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History: When A US Prez Apologised To A Ghanaian Finance Minister   
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In the conclusion to what was an extremely embarrassing situation, President Dwight D. Eisenhower offered his apologies to Ghanaian Finance Minister, Komla Agbeli Gbedemah, who had been refused service at a restaurant in Dover, Delaware on October 10, 1957.

It was one of the first of many such incidents in which African diplomats were confronted with racial segregation in the United States.

Howard Johnson's restaurant incident

In the United States, Gbedemah is most widely known from an incident on 10 October 1957 when U.S. President Dwight D. Eisenhower apologized to him after he was refused service in a Howard Johnson's restaurant in Dover, Delaware.

Gbedemah reportedly told the staff: "The people here are of a lower social status than I am, but they can drink here and we can't. You can keep the orange juice and the change, but this is not the last you have heard of this."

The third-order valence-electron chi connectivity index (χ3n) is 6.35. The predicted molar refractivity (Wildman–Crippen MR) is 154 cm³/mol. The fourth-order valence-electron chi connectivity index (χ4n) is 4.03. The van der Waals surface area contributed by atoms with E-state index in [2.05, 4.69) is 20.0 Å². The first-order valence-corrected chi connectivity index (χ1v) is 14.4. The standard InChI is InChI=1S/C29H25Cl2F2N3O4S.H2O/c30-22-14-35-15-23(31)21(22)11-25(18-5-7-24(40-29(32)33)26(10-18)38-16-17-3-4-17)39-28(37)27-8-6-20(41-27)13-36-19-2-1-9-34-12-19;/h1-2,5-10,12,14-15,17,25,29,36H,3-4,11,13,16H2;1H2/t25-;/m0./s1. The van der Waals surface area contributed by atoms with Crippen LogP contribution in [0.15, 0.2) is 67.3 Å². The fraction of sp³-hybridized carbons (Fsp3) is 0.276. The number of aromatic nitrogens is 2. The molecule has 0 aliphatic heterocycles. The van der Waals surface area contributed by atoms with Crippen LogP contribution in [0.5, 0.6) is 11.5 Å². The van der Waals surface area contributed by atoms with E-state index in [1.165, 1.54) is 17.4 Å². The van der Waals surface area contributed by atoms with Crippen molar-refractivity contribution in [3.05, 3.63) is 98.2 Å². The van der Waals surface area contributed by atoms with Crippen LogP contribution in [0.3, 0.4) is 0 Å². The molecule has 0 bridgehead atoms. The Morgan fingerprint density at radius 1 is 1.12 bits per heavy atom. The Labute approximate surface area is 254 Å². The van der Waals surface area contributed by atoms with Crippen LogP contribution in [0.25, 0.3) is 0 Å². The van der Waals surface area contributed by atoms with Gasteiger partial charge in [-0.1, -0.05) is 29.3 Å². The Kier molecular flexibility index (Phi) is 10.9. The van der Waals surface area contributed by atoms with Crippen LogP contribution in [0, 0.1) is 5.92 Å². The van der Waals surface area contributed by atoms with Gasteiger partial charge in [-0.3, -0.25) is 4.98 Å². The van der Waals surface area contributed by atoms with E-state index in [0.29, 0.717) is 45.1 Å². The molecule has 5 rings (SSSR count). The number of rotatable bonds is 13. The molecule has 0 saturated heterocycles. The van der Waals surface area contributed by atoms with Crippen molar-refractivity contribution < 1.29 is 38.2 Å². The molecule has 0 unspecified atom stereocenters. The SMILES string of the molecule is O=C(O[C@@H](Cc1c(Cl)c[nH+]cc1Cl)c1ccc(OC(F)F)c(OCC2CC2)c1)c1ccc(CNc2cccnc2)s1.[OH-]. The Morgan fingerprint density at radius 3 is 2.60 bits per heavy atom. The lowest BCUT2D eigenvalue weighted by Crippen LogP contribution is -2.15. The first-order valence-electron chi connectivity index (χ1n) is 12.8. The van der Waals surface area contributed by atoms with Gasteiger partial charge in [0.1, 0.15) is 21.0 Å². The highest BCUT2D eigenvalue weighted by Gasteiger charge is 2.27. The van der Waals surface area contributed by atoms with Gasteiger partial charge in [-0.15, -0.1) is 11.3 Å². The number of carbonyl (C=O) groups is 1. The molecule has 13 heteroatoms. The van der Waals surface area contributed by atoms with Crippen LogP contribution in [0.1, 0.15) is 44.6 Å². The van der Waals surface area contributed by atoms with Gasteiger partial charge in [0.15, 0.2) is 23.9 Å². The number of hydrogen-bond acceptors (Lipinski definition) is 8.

The incident resulted in Gbedemah being invited to breakfast at the White House.

While the matter might appear rather small relative to other events in the Cold War, the continued racial slights to African (and Asian) diplomats during the 1950s and 1960s were of utmost concern to U.S. officials.

During those decades the United States and the Soviet Union were competing for the “hearts and minds” of hundreds of millions of people of color in Asia and Africa.

Racial discrimination in America–particularly when it was directed at representatives from those regions–was, as one U.S. official put it, the nation’s “Achilles’ heel.”

Matters continued to deteriorate during the early 1960s, when dozens of diplomats from new nations in Africa and Asia faced housing discrimination in Washington, D.C., as well as a series of confrontations in restaurants, barbershops, and other places of business in and around the area. It was clear that American civil rights had become an international issue.
Source: Daily Graphic

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